The Kyoto protocol requires the UK to lower its carbon emissions by 12.5% for 2012. It is likely that this will be made from the transport sector alone, which accounts for just over a third of the UK’s final energy consumption. As seen in the table below this is very successful compared to other signatories. But the Kyoto protocol is only the first step to solving the climate problem. Not all countries will reach their targets; in fact most of them are considerably off target.
To make enough of an impact, there needs to be a massive change on a global scale. A new protocol is set to replace the Kyoto convention in 2009 called the ‘Washington Declaration’ that will involve industrialised and developing countries. The targets will be much more demanding than before. Although not finalised, with countries struggling to make their current targets, it will require a much more drastic change from all countries to be effective. This change would almost have to be in the industry that pollutes the environment the most, the electricity generation industry.
Renewable energy seems the obvious solution, the energy available is infinite and the greenhouse gases produced are negligible. The main renewable alternatives being utilized in the UK are hydroelectric, wind and to a degree solar power. Wind is set to be the main contender, and in large quantities could produce plenty of clean, renewable energy. The renewable electrical energy obligation set up by the government, wants to deliver 10 per cent of UK electricity from renewable sources by 2010. Yet the UK Government’s entire climate change programme, wants to achieve a reduction of 18 million tonnes of carbon. The renewable obligation for 2010 is only predicted to save 2.5MtC. These statistics support the argument that the targets we have made cannot be reached at our current rate of change.
The UK currently has 31 nuclear reactors producing power for the national grid and all but one of UK’s nuclear power stations are set to close by 2023. They currently equate to 22% of the UK’s net electricity production. The most part of energy production in the UK is from Gas and Oil; however the cost per unit has increased dramatically over the last few years. Plus if we continue to rely on the fossil fuel methods, over the next decade or so, we are predicted to lose as much as 20% of our existing electricity generation capacity.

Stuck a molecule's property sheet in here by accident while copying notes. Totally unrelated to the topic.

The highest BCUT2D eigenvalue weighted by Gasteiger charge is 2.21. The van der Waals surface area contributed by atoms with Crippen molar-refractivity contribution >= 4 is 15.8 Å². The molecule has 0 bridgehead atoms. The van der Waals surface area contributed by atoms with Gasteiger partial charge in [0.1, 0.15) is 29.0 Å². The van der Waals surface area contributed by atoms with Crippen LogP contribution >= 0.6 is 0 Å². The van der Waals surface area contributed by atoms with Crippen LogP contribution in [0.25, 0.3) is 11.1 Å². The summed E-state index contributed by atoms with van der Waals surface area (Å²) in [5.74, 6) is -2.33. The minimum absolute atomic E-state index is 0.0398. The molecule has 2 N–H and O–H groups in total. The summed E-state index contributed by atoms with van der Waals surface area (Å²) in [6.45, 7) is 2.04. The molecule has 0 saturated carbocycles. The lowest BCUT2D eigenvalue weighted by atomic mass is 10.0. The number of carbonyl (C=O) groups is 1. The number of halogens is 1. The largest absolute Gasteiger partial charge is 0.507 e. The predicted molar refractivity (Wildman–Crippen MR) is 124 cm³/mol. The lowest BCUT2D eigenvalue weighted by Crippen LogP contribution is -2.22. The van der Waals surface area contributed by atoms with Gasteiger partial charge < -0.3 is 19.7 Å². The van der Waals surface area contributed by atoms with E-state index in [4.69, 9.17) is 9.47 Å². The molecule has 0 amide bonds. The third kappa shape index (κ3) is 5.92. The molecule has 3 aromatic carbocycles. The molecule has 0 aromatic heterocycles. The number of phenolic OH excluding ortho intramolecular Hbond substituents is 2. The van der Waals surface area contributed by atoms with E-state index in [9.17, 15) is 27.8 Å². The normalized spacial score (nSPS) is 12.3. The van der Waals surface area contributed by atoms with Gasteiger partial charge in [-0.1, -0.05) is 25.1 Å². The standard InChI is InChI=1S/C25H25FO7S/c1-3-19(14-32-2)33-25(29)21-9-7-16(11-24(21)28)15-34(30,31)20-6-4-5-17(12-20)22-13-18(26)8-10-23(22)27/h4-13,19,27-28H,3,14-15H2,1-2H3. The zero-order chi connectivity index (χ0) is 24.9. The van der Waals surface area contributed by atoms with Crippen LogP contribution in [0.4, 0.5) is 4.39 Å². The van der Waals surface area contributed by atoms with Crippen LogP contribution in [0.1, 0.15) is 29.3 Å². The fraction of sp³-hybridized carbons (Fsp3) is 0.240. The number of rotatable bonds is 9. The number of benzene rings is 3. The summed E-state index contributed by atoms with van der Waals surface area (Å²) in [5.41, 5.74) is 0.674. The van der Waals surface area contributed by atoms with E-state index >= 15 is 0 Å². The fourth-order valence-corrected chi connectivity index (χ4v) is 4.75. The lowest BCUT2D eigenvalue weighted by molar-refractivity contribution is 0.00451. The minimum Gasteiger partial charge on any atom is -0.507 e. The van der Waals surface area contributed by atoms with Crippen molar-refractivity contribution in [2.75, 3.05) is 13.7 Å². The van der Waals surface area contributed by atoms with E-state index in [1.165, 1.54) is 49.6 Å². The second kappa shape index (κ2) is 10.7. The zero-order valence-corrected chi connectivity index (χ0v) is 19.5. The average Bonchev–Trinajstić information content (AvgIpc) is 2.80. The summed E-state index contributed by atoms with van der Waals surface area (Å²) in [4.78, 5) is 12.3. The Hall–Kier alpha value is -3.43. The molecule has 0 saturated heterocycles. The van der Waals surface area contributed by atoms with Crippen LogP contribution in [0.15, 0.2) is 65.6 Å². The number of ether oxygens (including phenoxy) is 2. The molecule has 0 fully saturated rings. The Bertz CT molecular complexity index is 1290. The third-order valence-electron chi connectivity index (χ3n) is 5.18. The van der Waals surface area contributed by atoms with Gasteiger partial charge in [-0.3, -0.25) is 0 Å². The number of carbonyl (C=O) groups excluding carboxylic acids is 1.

Wind had seemed to be the most viable and indeed cheapest option, however as seen by the graph below, recent studies by government publications have shown that the maintenance cost could drive the cost per unit up to twice as much as conventional methods are producing now. The cheapest electricity it is predicted would come from gas turbines and nuclear stations, costing just 2.3p/kWh, compared with the 3.7p/kWh for onshore wind and 5.5p/kWh for offshore wind farms. This means, controversially, renewable energy could simply make the energy crisis a bigger problem than it is now.
Nuclear power has often been slated for its efficiency and high capital costs, but the technological advances have reduced both of these issues significantly. In fact, the graph above includes capital costs since nuclear power has marginally small operating costs compared to offshore wind farms. It is a common misconception that renewable energy sources produce no greenhouse gases, when in fact indirectly, they do. Despite the nuclear power plant’s high capital costs, as seen in the graph below it is a good contender in the amount of greenhouse gas emissions it releases indirectly. It never has been considered a long-term solution, especially alongside renewable energy; however these studies show that it may well need to be in the near future.
In my opinion, Nuclear power is probably a move in the right direction, reducing the amount of fossil fuels used is a great idea, but theres also other ways to generate power, so wind turbines aren’t exactly appealing to the eye, but then neither are smoking chimneys, we can definitely use wind generated power, examples of solar power, or even hydroelectric alternatives but judging by these figures it may be case of too little too late. I do not believe that Nuclear power is the long term solution to the problem but in the near future, it may be the that the choice is taken from us.